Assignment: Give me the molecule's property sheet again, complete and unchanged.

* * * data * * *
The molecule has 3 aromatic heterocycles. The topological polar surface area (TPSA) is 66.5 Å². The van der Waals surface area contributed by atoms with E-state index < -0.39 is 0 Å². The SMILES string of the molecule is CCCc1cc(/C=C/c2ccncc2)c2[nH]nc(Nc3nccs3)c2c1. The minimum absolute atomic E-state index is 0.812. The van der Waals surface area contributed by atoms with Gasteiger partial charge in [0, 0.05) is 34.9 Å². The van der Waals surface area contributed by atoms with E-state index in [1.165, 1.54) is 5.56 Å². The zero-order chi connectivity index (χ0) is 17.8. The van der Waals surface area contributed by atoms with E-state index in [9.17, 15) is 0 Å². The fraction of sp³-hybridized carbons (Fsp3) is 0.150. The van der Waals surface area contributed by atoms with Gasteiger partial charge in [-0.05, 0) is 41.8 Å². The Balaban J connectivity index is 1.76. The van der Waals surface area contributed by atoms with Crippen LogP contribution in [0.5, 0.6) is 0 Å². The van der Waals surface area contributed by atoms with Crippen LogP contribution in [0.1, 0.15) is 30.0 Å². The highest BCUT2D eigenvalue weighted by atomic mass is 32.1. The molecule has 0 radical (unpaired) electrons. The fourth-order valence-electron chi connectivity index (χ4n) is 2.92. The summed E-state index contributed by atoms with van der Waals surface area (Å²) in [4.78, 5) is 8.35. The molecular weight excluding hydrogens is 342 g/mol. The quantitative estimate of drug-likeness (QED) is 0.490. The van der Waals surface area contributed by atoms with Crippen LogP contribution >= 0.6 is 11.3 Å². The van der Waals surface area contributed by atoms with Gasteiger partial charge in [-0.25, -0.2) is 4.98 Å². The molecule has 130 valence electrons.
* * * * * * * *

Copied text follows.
The molecule has 3 aromatic heterocycles. The topological polar surface area (TPSA) is 66.5 Å². The van der Waals surface area contributed by atoms with E-state index < -0.39 is 0 Å². The SMILES string of the molecule is CCCc1cc(/C=C/c2ccncc2)c2[nH]nc(Nc3nccs3)c2c1. The minimum absolute atomic E-state index is 0.812. The van der Waals surface area contributed by atoms with Gasteiger partial charge in [0, 0.05) is 34.9 Å². The van der Waals surface area contributed by atoms with E-state index in [1.165, 1.54) is 5.56 Å². The zero-order chi connectivity index (χ0) is 17.8. The van der Waals surface area contributed by atoms with E-state index in [9.17, 15) is 0 Å². The fraction of sp³-hybridized carbons (Fsp3) is 0.150. The van der Waals surface area contributed by atoms with Gasteiger partial charge in [-0.05, 0) is 41.8 Å². The Balaban J connectivity index is 1.76. The van der Waals surface area contributed by atoms with Crippen LogP contribution in [0.5, 0.6) is 0 Å². The van der Waals surface area contributed by atoms with Crippen LogP contribution in [0.1, 0.15) is 30.0 Å². The highest BCUT2D eigenvalue weighted by atomic mass is 32.1. The molecule has 0 radical (unpaired) electrons. The fourth-order valence-electron chi connectivity index (χ4n) is 2.92. The summed E-state index contributed by atoms with van der Waals surface area (Å²) in [4.78, 5) is 8.35. The molecular weight excluding hydrogens is 342 g/mol. The quantitative estimate of drug-likeness (QED) is 0.490. The van der Waals surface area contributed by atoms with Crippen LogP contribution >= 0.6 is 11.3 Å². The van der Waals surface area contributed by atoms with Gasteiger partial charge in [-0.25, -0.2) is 4.98 Å². The molecule has 130 valence electrons.